TLAC: Fears for tiers
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TLAC: Fears for tiers

As 2015 dawns, senior bankers are still poring over the implications of the Financial Stability Board’s proposals to boost their total loss absorbing capacity (TLAC) to ensure that beyond common equity, Additional Tier 1 capital and Tier 2 subordinated debt, banks still have enough liabilities on which losses can be imposed in the event of a failure so that taxpayers never again have to bail them out.

“We’re spending hours and hours on this every day,” one senior banker tells Euromoney. ‘We’re at the point of LAC fatigue.”

But for one group, the fun is only just beginning. The FIG debt capital markets bankers who serve their own treasuries and those of other banks as issuers are rubbing their hands in glee. There’s been too little innovation in recent years as regulators and customers have insisted on simplification of financial products and greater transparency. TLAC is a god-given chance for investment bankers to do what they do best: devise complicated new instruments.

Bankers on the cutting edge are already moving beyond the sterile debate over how far spreads on bank holding company senior unsecured debt should exceed spreads on operating company senior. (Quite far Euromoney would venture). They are now devising new classes of contractually subordinated debt instruments. These come in two types. Senior subordinated notes (SSNs) should rank above Tier 2 debt in the capital structure, but below senior unsecured debt. One step up from senior subordinated should come Priority Bail-in Notes (PBNs). These might rank pari passu alongside senior unsecured debt in the creditor hierarchy to be paid out in an insolvency but below senior unsecured – though above SSNs – in a bail-in.

Mark Carney, FSB
Mark Carney, FSB chairman

Photo by James Oxley, Bank of England

Discussions between FIG investment bankers and potential bank issuers on how these instruments might work were gathering pace even before the TLAC proposals were published last November. By the end of last year FIG bankers were saying these were close to bearing fruit. 

They hope that these new notes might price at a discount to standard issues of Tier 2 debt by perhaps 50-60 basis points, partly because they will be short-dated, partly because they might attract a wider universe of buyers than Tier 2. TLAC eligibility only requires senior bail-in-able debt to have a maturity greater than one year and so the hope is that a market might emerge in which to roll over these new instruments with maturities just over 12 months.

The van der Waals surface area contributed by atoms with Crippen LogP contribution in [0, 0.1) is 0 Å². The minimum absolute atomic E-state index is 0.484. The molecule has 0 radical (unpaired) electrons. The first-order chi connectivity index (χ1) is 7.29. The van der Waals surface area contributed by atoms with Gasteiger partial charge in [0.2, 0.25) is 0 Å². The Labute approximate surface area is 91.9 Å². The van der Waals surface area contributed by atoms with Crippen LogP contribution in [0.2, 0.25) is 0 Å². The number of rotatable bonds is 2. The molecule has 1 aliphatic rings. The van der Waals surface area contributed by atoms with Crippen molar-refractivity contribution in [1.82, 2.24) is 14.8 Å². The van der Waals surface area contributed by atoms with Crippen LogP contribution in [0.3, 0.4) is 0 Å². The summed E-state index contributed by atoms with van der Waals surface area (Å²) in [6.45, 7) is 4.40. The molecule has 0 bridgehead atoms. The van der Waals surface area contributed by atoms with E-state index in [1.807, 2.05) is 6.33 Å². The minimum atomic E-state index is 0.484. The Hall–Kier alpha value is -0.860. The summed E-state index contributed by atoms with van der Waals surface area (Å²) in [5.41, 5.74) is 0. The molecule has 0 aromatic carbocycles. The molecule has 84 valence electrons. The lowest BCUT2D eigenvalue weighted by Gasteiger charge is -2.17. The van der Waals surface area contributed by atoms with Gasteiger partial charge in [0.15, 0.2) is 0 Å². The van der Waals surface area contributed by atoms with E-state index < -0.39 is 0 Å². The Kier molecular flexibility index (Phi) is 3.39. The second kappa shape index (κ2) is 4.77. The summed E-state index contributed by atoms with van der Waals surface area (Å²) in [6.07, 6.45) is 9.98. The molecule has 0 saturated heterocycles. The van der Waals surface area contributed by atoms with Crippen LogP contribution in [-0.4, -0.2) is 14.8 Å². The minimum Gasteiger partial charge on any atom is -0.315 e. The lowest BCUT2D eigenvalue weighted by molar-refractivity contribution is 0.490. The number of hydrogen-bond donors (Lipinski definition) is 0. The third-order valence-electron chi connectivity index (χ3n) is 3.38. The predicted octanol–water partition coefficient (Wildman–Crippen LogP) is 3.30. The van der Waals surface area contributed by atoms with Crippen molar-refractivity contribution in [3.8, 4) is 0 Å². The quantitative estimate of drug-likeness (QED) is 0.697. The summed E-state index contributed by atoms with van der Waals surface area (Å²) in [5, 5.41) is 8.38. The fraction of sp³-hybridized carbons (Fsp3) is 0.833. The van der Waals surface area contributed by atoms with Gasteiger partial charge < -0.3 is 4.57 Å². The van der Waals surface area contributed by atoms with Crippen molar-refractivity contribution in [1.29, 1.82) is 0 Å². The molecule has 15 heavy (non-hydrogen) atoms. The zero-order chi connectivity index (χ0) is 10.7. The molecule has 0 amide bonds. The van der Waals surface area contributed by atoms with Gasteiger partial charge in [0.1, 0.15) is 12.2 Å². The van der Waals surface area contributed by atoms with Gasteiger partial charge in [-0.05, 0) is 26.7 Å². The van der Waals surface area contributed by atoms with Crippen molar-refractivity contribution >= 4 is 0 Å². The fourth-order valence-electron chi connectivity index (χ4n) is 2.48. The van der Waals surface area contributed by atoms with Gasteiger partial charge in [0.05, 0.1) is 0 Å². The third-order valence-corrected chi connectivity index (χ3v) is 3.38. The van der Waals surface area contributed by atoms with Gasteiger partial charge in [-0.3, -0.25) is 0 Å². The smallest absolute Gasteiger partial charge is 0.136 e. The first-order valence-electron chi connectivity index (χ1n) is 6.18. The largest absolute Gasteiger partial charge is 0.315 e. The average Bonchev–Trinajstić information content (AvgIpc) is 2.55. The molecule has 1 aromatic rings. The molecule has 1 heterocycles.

While some debt investors have mandate restrictions preventing them from buying bank capital instruments up to and including Tier 2, the debt market wizards hope to entice some of those by branding the new notes as senior debt.

It’s at this point that Euromoney starts to feel a chill. Isn’t that rather against the spirit of the times? Senior subordinated notes: are they senior, or are they subordinated? Can they be both at the same time? Euromoney hears a faint echo of the years after the S&L crisis when US banks briefly devised a whole new category of loans that had enjoyed forbearance but on which borrowers were now meeting restructured terms. These were called performing non-performing loans.

Savings in the tens of basis points on these new instruments – let’s call them Tier 3 – compared to Tier 2 might come in very welcome for bank issuers. Some estimates for the universe of large European banks put the total gap to minimum TLAC requirements (excluding currently issued senior debt) in the range of €400 billion-€500 billion.

Investment bankers thrive on innovation and complexity – that’s where the money is – and one can forgive them for being so excited by the chance to create whole new classes of instruments. But what’s most striking about these plans is that they are exactly what banks’ other big customers – institutional investors – say they don’t want.

In late November and early December last year Nomura surveyed 116 investors, including asset managers, hedge funds and insurance companies, mainly in Europe but also in the US and Asia, many with over $50 billion in assets under management each. It asked investors what they would advise bank issuers to do about TLAC.

The response was clear. Banks’ capital stack is already complex enough. Don’t bring new classes of instrument into it. Be clear about your target capital structure. Start issuing senior debt out of a holding company, if you have one, as soon as you can and otherwise concentrate on Tier 2 debt. Look to refinance non-TLAC compliant funding with these instruments – whose eligibility is uncontested – as it rolls off.

So as one investor advises bank issuers to “get on with T2 OpCo and HoldCo issuance without any unnecessary funky/nasty/weird language”, and another says, “No Tier 3 notes please”, the investment bankers press on with crafting the legal documentation for Tier 3.

Bless the investment bankers. They can’t change their spots.

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